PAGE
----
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Differ
entiators
What you´ll learn i
After studying this section, you should be able to describe:
The use of RC filters in wave shaping on non−sinusoidal waveforms.
•
Differentiation.
Differentiation
Simple RC networks such as the high and low pass filters, when used with sine waves, do not
alter the shape of the wave. The amplitude and phase of th
e wave may change, but the sine wave
shape does not alter. If however, the input wave is not a sine wave but a complex wave, the
effects of these simple circuits appears to be quite different. When using a square or triangular
wave as the input, the RC Hig
h pass circuit produces a completely different shape of wave at the
output.
The change in shape also depends on the frequency of the wave and on the circuit´s component
values. The various effects possible with a simple high pass RC filter can be summar
ised by
Table 8.4.1.
Table 8.4.1 Differentiation.
When a high pass filter is used with a sine wave input, the output is also a sine wave.
The
output will be reduced in amplitude and phase shifted when the frequency is low, but it is
still a sine wave. This is not the case for square or triangular wave inputs. For non

sinusoidal inputs the circuit is called a differentiator.
Sine Wave
Squa
re Wave
Triangular Wave
Input Wave
Output at low frequency.
(
Periodic time T
is much
longer than
time constant
CR
.)
Output at high frequency.
(
Periodic time T
is similar to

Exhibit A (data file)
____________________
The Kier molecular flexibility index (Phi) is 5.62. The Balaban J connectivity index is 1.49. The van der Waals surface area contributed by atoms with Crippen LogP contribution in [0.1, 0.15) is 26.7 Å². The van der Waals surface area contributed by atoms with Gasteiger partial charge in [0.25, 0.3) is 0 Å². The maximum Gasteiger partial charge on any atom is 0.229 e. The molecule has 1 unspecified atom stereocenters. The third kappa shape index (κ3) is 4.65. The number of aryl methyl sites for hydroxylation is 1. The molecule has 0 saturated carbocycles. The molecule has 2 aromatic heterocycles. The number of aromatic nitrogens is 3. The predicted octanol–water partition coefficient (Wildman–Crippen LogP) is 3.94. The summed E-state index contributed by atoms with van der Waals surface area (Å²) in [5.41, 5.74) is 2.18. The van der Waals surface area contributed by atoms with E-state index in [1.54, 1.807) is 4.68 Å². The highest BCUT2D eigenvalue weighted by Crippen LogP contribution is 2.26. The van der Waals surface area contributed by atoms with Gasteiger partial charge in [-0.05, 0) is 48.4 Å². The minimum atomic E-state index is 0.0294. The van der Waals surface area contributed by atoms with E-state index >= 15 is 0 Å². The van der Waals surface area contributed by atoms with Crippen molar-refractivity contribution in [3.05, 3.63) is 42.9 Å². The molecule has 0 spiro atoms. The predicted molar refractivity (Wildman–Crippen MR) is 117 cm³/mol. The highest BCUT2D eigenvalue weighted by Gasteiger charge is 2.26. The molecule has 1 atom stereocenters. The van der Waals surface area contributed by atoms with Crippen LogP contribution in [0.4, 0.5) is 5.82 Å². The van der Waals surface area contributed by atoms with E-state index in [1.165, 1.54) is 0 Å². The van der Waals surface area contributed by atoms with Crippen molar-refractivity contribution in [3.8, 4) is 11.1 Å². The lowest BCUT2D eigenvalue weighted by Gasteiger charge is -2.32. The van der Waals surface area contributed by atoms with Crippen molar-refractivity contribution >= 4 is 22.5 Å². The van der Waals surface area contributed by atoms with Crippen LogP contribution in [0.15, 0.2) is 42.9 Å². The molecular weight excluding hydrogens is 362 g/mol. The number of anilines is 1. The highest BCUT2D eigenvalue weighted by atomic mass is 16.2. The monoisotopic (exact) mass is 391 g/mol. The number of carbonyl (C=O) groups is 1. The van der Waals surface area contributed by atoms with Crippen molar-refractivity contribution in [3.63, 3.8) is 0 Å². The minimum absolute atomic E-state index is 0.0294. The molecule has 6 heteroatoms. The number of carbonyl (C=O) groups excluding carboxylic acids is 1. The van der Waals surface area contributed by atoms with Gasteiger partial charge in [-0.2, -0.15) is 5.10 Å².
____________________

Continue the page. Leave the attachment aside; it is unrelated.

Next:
or shorter than
time
constant CR
).
The Square Wave column in Fig 8.4.1 shows the differentiator action of a high pa
ss filter. This
happens when the time constant of the circuit (given by C x R) is much shorter than the periodic
time of the wave, and the input wave is non

sinusoidal. The output wave is now nothing like the
input wave, but consists of narrow positive and
negative spikes. The positive spike coincides in
time with the rising edge of the input square wave. The negative spike of the output wave
coincides with the falling, or negative going (towards zero volts) edge of the square wave.
The circuit is called a
DIFFERENTIATOR because its effect is very similar to the mathematical
function of differentiation, which means (mathematically) finding a value that depends on the
RATE OF CHANGE of some quantity. The output wave of a DIFFERENTIATOR CIRCUIT is
ideally a gr
aph of the rate of change of the voltage at its input. Fig. 8.4.2 shows how the output
of a differentiator relates to the rate of change of its input, and that actually the actions of the
high pass filter and the differentiator are the same.
Fig 8.4.2 Diff
erentiation.
The differentiator output is effectively a graph of the rate of change of the input. Whenever the
input is changing rapidly, a large
voltage is produced at the output. The polarity of the output
voltage depends on whether the input is changing in a positive or a negative DIRECTION.
A graph of the rate of change of a sine wave is another sine wave that has undergone a 90° phase
shift (w